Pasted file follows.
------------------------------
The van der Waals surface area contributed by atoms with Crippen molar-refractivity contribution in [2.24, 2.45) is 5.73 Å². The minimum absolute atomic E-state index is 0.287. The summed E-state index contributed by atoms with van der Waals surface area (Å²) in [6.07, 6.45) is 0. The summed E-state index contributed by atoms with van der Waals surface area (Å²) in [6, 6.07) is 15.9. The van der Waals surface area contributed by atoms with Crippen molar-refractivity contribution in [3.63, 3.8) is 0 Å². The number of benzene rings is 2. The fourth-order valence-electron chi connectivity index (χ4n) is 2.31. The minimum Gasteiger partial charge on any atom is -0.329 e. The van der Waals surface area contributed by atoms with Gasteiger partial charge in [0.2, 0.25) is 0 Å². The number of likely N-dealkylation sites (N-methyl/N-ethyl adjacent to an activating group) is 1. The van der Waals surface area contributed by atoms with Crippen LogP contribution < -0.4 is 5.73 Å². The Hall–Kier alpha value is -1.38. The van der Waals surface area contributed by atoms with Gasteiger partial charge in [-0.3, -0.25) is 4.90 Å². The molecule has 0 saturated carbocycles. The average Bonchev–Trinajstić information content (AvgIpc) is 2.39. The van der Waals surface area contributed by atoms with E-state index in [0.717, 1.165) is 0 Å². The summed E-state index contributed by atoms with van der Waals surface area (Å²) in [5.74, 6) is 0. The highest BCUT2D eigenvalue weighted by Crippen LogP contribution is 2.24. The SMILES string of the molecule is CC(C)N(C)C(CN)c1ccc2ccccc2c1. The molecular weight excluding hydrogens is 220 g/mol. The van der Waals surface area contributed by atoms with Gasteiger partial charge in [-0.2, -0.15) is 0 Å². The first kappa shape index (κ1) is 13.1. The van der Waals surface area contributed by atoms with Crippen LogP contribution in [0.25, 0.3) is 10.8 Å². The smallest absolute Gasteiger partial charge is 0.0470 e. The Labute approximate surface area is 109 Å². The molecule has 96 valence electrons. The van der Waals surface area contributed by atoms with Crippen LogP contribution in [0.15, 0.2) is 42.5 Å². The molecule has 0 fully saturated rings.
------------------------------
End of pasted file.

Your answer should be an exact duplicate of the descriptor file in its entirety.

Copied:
The van der Waals surface area contributed by atoms with Crippen molar-refractivity contribution in [2.24, 2.45) is 5.73 Å². The minimum absolute atomic E-state index is 0.287. The summed E-state index contributed by atoms with van der Waals surface area (Å²) in [6.07, 6.45) is 0. The summed E-state index contributed by atoms with van der Waals surface area (Å²) in [6, 6.07) is 15.9. The van der Waals surface area contributed by atoms with Crippen molar-refractivity contribution in [3.63, 3.8) is 0 Å². The number of benzene rings is 2. The fourth-order valence-electron chi connectivity index (χ4n) is 2.31. The minimum Gasteiger partial charge on any atom is -0.329 e. The van der Waals surface area contributed by atoms with Gasteiger partial charge in [0.2, 0.25) is 0 Å². The number of likely N-dealkylation sites (N-methyl/N-ethyl adjacent to an activating group) is 1. The van der Waals surface area contributed by atoms with Crippen LogP contribution < -0.4 is 5.73 Å². The Hall–Kier alpha value is -1.38. The van der Waals surface area contributed by atoms with Gasteiger partial charge in [-0.3, -0.25) is 4.90 Å². The molecule has 0 saturated carbocycles. The average Bonchev–Trinajstić information content (AvgIpc) is 2.39. The van der Waals surface area contributed by atoms with E-state index in [0.717, 1.165) is 0 Å². The summed E-state index contributed by atoms with van der Waals surface area (Å²) in [5.74, 6) is 0. The highest BCUT2D eigenvalue weighted by Crippen LogP contribution is 2.24. The SMILES string of the molecule is CC(C)N(C)C(CN)c1ccc2ccccc2c1. The molecular weight excluding hydrogens is 220 g/mol. The van der Waals surface area contributed by atoms with Gasteiger partial charge in [-0.2, -0.15) is 0 Å². The first kappa shape index (κ1) is 13.1. The van der Waals surface area contributed by atoms with Crippen LogP contribution in [0.25, 0.3) is 10.8 Å². The smallest absolute Gasteiger partial charge is 0.0470 e. The Labute approximate surface area is 109 Å². The molecule has 96 valence electrons. The van der Waals surface area contributed by atoms with Crippen LogP contribution in [0.15, 0.2) is 42.5 Å². The molecule has 0 fully saturated rings.